Normal grief is the natural and necessary way people respond to personally painful or traumatic events. As we follow Holly in the movie P.S. I Love You we watch her cry, memorialize her husband and become a recluse. Her close friends and mother keep calling and showing up. They encourage her to socialize, travel, and reflect on the good times to pull her along her journey while they live their own lives. Holly’s friends are getting married and having babies but she is too consumed with sorrow to share their joy. Her grief is prolonged.
Most survivors normally exhibit some/all of the following characteristics temporarily when responding to a loss in the days, weeks, or months after the death of a loved one:
Tears, crying, or sobbing
Sleep pattern changes, such as difficulty falling asleep or too little/too much sleep
An overall lack of energy
Feeling lethargic or apathetic about the day's necessary tasks or life in general
Changes in appetite, such as not wanting to eat or consuming too much, particularly junk food
Withdrawing from normal/usual social interactions and relationships
Difficulty concentrating or focusing on a task, whether at work, personally, a hobby, etc.
Questioning spiritual or religious beliefs, job/career choices or life goals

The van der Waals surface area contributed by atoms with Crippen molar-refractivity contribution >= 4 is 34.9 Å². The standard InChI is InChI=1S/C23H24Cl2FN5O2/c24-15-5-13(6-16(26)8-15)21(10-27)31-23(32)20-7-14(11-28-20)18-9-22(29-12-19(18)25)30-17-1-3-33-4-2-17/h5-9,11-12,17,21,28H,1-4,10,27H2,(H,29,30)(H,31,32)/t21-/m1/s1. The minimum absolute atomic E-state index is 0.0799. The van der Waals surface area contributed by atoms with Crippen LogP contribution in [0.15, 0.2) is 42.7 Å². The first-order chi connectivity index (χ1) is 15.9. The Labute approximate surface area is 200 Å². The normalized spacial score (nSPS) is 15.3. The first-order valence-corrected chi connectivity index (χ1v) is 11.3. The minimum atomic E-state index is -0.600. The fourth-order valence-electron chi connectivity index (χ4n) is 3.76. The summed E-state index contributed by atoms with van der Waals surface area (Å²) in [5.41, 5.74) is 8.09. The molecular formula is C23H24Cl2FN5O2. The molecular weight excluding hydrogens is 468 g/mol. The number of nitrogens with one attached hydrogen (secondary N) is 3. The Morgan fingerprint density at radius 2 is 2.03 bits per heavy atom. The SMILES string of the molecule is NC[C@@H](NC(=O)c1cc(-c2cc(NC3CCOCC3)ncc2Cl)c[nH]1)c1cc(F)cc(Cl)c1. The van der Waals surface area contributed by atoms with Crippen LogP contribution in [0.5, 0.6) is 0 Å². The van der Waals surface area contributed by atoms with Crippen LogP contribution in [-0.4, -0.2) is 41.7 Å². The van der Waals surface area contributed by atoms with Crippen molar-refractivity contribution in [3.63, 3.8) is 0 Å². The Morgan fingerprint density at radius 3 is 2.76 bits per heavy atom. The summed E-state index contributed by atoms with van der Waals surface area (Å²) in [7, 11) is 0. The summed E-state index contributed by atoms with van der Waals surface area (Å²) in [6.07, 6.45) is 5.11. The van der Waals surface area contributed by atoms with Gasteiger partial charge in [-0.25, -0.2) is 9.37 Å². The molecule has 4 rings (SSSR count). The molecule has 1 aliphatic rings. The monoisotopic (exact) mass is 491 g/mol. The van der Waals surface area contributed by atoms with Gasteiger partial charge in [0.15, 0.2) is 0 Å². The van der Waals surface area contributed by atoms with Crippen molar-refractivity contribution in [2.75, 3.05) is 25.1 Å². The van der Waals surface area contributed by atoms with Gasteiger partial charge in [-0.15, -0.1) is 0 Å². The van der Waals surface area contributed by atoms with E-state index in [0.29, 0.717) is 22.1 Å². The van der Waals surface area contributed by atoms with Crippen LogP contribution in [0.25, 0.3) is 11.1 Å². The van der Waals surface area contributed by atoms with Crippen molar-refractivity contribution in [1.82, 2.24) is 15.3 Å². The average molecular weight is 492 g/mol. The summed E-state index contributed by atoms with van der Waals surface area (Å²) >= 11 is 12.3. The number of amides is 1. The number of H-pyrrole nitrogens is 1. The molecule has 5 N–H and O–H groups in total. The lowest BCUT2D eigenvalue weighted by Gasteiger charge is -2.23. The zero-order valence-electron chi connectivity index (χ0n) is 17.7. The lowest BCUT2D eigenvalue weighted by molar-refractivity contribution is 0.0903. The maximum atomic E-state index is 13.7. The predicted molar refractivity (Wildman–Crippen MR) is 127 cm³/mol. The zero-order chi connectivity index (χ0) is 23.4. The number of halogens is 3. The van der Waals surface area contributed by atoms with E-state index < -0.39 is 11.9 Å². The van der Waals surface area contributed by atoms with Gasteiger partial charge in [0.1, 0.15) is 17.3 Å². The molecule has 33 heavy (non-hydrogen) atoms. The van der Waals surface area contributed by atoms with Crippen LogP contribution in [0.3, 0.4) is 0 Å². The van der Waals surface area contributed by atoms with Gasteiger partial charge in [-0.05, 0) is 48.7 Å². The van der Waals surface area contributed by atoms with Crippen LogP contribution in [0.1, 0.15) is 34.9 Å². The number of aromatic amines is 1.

Feelings of anger, guilt, loneliness, depression, emptiness, sadness, etc. -- but still occasionally experiencing moments of joy/happiness
While there is no timetable for grief, most grievers experience some/all of the above reactions most profoundly in the immediate days/weeks following a loss, but then gradually return to a “new normal” in the months afterward.
You won't entirely forget your loved one, but in time, you’ll learn how to cope with the absence and the scar on your heart and in your soul. It’s almost like you wake up one day and still feel pain and loss but you realize for the past week or two you’re no longer crying every day and you’re able to reach out a little and give of yourself. You’re starting to live without that person, or major life loss, at forefront of your thoughts and day.
Cheryl Rumley, RN
Owner, Apex Health Care Services &
Aging in Place Toolkit Advisor